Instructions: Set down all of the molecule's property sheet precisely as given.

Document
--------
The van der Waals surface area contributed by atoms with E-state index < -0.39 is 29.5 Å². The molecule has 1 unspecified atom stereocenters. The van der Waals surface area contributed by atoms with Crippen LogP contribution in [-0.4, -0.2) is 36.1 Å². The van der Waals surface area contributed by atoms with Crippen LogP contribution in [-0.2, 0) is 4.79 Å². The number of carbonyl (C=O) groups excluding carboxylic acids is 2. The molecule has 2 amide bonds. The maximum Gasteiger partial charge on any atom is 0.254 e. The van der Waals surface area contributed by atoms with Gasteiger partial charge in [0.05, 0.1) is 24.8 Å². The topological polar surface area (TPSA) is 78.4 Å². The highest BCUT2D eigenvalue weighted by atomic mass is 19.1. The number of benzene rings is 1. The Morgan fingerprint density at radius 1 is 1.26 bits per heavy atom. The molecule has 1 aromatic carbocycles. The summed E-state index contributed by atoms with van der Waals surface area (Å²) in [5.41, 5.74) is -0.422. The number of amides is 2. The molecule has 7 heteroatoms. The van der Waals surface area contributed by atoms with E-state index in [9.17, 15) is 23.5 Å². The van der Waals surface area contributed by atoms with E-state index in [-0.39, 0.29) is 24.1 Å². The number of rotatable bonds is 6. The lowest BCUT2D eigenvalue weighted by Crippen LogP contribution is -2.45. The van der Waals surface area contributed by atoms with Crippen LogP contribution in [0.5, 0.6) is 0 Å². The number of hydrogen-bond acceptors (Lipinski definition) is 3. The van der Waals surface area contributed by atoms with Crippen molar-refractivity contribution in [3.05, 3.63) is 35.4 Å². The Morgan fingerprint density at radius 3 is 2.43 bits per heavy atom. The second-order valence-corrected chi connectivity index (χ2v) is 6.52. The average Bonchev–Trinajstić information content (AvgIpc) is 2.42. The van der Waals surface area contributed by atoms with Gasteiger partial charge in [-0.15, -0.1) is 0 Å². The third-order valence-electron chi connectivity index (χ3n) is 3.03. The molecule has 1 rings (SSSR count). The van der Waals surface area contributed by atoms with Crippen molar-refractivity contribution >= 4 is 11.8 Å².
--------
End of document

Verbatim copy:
The van der Waals surface area contributed by atoms with E-state index < -0.39 is 29.5 Å². The molecule has 1 unspecified atom stereocenters. The van der Waals surface area contributed by atoms with Crippen LogP contribution in [-0.4, -0.2) is 36.1 Å². The van der Waals surface area contributed by atoms with Crippen LogP contribution in [-0.2, 0) is 4.79 Å². The number of carbonyl (C=O) groups excluding carboxylic acids is 2. The molecule has 2 amide bonds. The maximum Gasteiger partial charge on any atom is 0.254 e. The van der Waals surface area contributed by atoms with Gasteiger partial charge in [0.05, 0.1) is 24.8 Å². The topological polar surface area (TPSA) is 78.4 Å². The highest BCUT2D eigenvalue weighted by atomic mass is 19.1. The number of benzene rings is 1. The Morgan fingerprint density at radius 1 is 1.26 bits per heavy atom. The molecule has 1 aromatic carbocycles. The summed E-state index contributed by atoms with van der Waals surface area (Å²) in [5.41, 5.74) is -0.422. The number of amides is 2. The molecule has 7 heteroatoms. The van der Waals surface area contributed by atoms with E-state index in [9.17, 15) is 23.5 Å². The van der Waals surface area contributed by atoms with E-state index in [-0.39, 0.29) is 24.1 Å². The number of rotatable bonds is 6. The lowest BCUT2D eigenvalue weighted by Crippen LogP contribution is -2.45. The van der Waals surface area contributed by atoms with Crippen LogP contribution in [0.5, 0.6) is 0 Å². The number of hydrogen-bond acceptors (Lipinski definition) is 3. The van der Waals surface area contributed by atoms with Crippen molar-refractivity contribution in [3.05, 3.63) is 35.4 Å². The Morgan fingerprint density at radius 3 is 2.43 bits per heavy atom. The second-order valence-corrected chi connectivity index (χ2v) is 6.52. The average Bonchev–Trinajstić information content (AvgIpc) is 2.42. The van der Waals surface area contributed by atoms with Gasteiger partial charge in [-0.15, -0.1) is 0 Å². The third-order valence-electron chi connectivity index (χ3n) is 3.03. The molecule has 1 rings (SSSR count). The van der Waals surface area contributed by atoms with Crippen molar-refractivity contribution >= 4 is 11.8 Å².